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Summary:

Incapsula is trying to democratize web site security and performance by utilizing the distributed, yet centralized, nature of cloud computing. In some ways, its namesake product is the epitome of a cloud service because it utilizes both crowdsourcing and centralization to create the best-possible experience.

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A Redwood Shores, Calif.-based startup called Incapsula is trying to democratize web site security and performance by utilizing the distributed, yet centralized, nature of cloud computing. In some ways, its namesake product, available today, is the epitome of a cloud service because it utilizes both crowdsourcing and centralization to create, hopefully, the best-possible experience for all users.

Incapsula is a web application firewall that gathers threat information from across the network of customers and then stores them in a central server that disseminates that information to everybody else. It also speeds downstream traffic for sites by caching content in Incapsula’s servers, which are distributed across three continents, and then serving it by connecting directly with the Internet backbone instead of locally housed content’s usual course of traveling from the customer’s last-mile network to the nearest network hub, and then to the backbone. It’s able to do all of this, Incapsula Co-Founder Marc Gaffan said, because users point their sites to Incapsula via DNS, resulting in all site traffic being routed through Incapsula’s servers. The service isn’t exactly an Akamai-class CDN, but as part of the larger security-centric service, it probably doesn’t need to be.

Gaffan said Incapsula also provides customers with lots of analytics that should give them the insights they need to proactively adjust their security and performance practices. For example, he explained, web sites receive lots of machine traffic, of which most is benign, but some might be advanced hacking attempts. Incapsula will let users spot the malicious traffic, determine where it came from and what it was trying to do, and then to act accordingly.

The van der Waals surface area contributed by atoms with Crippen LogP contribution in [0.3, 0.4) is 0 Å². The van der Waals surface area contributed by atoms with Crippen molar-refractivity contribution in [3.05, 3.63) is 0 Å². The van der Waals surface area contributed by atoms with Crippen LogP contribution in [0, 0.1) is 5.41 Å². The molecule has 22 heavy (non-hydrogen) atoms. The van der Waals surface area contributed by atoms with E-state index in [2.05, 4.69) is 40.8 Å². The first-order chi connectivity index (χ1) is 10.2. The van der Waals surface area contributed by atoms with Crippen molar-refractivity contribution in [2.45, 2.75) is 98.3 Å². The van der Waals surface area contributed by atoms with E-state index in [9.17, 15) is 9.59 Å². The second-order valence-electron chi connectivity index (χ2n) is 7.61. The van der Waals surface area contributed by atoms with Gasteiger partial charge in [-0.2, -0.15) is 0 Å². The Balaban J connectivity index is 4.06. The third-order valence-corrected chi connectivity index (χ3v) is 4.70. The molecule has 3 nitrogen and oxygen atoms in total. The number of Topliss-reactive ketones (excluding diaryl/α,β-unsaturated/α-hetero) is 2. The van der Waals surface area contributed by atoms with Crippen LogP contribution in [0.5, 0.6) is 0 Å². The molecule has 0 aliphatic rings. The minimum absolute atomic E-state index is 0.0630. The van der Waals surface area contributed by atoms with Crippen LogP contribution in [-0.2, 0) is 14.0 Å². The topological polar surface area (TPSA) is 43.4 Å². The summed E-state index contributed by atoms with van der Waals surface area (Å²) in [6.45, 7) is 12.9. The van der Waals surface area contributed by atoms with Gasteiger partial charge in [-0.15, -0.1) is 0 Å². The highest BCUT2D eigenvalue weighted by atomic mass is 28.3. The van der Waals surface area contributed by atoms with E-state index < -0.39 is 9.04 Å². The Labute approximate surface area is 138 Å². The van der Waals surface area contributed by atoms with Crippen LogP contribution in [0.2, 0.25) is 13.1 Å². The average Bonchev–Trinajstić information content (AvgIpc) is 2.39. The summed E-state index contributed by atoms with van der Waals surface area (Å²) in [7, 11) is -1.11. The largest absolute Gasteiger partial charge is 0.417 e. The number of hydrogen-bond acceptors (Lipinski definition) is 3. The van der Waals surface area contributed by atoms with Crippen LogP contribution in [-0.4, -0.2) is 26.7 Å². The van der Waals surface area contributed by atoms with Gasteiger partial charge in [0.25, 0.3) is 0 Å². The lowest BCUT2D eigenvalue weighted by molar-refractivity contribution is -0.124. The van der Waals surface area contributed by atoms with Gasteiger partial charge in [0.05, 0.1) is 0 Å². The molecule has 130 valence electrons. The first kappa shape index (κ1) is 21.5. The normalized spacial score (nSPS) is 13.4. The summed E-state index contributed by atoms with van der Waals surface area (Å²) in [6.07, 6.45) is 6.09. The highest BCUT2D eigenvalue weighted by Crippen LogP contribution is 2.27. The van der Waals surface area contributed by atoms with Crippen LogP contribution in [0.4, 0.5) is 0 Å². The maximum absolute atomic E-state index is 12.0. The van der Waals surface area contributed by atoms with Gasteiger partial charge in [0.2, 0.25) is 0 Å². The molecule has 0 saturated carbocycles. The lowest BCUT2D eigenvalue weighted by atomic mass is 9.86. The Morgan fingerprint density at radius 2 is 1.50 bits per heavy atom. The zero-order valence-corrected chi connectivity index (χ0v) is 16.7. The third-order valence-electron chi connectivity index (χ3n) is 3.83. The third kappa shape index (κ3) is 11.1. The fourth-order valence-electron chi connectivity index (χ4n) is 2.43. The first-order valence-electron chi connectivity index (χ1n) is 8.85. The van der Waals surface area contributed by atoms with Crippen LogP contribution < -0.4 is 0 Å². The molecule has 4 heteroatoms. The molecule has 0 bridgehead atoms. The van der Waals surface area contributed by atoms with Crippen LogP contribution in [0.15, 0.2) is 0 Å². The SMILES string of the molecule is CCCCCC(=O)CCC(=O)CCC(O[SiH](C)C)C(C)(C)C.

The company’s goal, Gaffan said, is to provide Fortune 500 technology at a low price, which is why the cloud service model is ideal. It means that customers get a product that’s easy to use and that they can pay for based only on how much they use. The idea isn’t completely new — cloud-based security software is now fairly common, at least when it comes to protecting networks and devices — but web applications firewalls still generally are installed software or appliances, and Incapsula’s unique security-plus-performance spin and web site focus might strike a chord among SMBs that don’t have large, well-trained security teams and IT budgets that can accommodate CDN services.

From Incapsula’s standpoint, though, the real issue might be how long it will be until the market is loaded with options. Its parent company, Imperva, most likely won’t compete by offering a cloud-based version of its web application firewall, but competitors such as Citrix and Art of Defence certainly might. Businesses looking to decrease their IT budgets and complexity are already consuming applications from CRM to databases to systems management as cloud services, so it seems plausible that web application firewalls will be next. As we’ve seen in those areas, the early leaders are never alone for long.

Image courtesy of Michael Hardman.

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